Sunday, June 7, 2009

The Epistemology of Divine Poetry

This post is one in a series on the Epistemology and Worldview Throughout History.  Previously in this series: Ethics in the Theogony.

Now that I've introduced Hesiod's teachings in his Theogony (regarding cosmology, history, human nature, and ethics), let us consider the grounds upon which he establishes the truth of those teachings.  Hesiod establishes his intellectual authority in the proem (introductory part of a poem) of his Theogony.  In it he tells the tale (which I have previously summarized) of his magical initiation as a poet which occurred during an encounter with the Muses.

As I previously wrote, "Assertions and arguments regarding particular topics (for example, ethics, economics, physics, etc) all rest on an epistemology (whether explicitly or implicitly): that is, a theory of knowledge, truth, and falsity.  Therefore, the first task of a thorough scholar is to make the case for his own epistemology."  Hesiod shows himself to be a somewhat thorough scholar by at least addressing the question of epistemological credibility, if not satisfactorily answering it.  In the proem of the Theogony Hesiod answers the fundamental question of "how do you know that?" with the perennial answer, "The gods told me so."  Hesiod's teachings, according to the proem, rest on divine revelation.

In Hesiod's own words:

hai nu poth' Hêsiodon kalên edidaxan aoidên,

which is translated by Hugh Evelyn-White as

And one day they taught Hesiod glorious song

"Taught" is translated from "edidaxan", which is a tense of "didaskô" ("to teach"), from which the English word "didactic" is derived.  What does it mean to teach someone song (aoidên)?  One can teach the skill (tekhne) of singing well (tone, enunciation, etc).  But this encounter was no mere singing lesson, for out of it Hesiod acquired the divine voice (audên thespin) of the Muses.  What is this "divine voice" of the Muses?  The Muses themselves explain their power in the following:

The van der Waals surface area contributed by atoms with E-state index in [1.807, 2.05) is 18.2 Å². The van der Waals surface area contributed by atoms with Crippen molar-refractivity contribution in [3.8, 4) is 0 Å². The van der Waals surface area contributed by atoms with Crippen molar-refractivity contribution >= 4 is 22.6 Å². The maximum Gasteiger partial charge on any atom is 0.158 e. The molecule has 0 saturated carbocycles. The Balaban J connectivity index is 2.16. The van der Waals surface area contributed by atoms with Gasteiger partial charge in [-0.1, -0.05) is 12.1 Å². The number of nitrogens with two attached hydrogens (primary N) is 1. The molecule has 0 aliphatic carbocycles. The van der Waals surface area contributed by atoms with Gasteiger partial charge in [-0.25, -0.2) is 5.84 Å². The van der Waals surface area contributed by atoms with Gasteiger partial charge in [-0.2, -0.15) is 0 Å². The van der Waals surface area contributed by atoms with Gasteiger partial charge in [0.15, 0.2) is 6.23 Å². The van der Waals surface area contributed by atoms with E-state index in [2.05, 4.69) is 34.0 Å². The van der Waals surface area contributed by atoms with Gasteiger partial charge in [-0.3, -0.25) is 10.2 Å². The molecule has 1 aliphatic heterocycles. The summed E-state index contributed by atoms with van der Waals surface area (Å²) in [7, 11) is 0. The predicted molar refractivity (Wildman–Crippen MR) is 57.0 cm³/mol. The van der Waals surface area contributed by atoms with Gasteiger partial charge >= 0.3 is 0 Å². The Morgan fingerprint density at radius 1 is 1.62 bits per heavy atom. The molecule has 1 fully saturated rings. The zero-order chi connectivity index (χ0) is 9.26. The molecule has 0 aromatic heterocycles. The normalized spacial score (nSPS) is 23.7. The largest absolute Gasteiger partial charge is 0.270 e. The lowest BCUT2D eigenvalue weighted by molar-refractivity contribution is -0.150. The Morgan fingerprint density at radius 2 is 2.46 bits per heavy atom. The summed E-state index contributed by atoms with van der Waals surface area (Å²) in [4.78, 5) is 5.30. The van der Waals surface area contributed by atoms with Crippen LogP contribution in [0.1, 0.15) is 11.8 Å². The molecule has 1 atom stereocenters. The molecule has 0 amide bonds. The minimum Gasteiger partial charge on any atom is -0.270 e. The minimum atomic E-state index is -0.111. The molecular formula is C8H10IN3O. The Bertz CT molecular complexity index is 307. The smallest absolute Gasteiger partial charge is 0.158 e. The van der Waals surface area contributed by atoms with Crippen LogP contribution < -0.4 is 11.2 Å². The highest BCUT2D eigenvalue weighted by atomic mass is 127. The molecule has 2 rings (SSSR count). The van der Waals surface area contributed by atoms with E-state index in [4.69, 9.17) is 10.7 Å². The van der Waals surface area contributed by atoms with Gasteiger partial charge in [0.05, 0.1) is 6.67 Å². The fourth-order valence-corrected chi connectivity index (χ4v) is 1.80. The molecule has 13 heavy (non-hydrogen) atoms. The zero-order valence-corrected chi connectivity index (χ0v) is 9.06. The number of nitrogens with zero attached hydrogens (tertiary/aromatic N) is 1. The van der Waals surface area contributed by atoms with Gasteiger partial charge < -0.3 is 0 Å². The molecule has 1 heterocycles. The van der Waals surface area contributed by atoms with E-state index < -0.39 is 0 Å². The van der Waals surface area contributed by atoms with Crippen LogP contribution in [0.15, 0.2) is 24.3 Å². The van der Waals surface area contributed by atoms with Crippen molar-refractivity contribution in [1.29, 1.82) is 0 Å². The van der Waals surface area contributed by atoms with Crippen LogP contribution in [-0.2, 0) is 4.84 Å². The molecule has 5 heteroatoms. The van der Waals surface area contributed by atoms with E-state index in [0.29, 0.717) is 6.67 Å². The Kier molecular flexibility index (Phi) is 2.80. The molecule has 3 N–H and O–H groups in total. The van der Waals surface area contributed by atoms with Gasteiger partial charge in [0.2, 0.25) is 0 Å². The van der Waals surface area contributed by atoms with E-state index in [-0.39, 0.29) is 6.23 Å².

idmen pseudea polla legein etumoisin homoia,
idmen d', eut' ethelômen, alêthea gêrusasthai.


"we know how to speak many false things as though they were true; but we know, when we will, to utter true things."

The power of the Muse is divine persuasiveness ("to speak many false things as though they were true") and divine knowledge ("to utter true things").

There are two instances of the adjective "true" in the above passage as translated by Evelyn-White, but they represent two different Greek words.  The first instance (from "false things as though they were true") is from the word "etumoisin", a tense of "etumos" which can also be translated as "real" or "actual".  The second (from "to utter true things") is from the word "alêthea" a tense of "alêthês" which can also translated as "unconcealed".  From this we can get the sense that the power of the Muses is to expound upon formerly concealed things: the mysteries of the universe.

Hesiod tells us exactly how the Muses they taught him song in the following:

enepneusan de moi audên
thespin, hina kleioimi ta t' essomena pro t' eonta.


"breathed into me a divine voice to celebrate things that shall be and things there were aforetime"

Here we see evidence of what I believe is a fundamental monist materialism in archaic Greek thought.  The divine voice is not a purely psychic power: it is a material breath which can be transferred via literal exhalation of the Muse and literal inhalation of the poet.  This process is where we get our word "inspiration".  Also in this passage, we get more detail as to the kind of mysteries that can be revealed by the inspired poet (and which Hesiod does reveal in his Theogony).  The poet is a prophet ("things that shall be"); he is also a super-human cosmologist and historian who can miraculously recount  events he did not himself witness, including the evolution of the entire universe and the prehistory of man ("things that were aforetime"). 

Next in this series: Hesiod and Aristotelean Demonstration.

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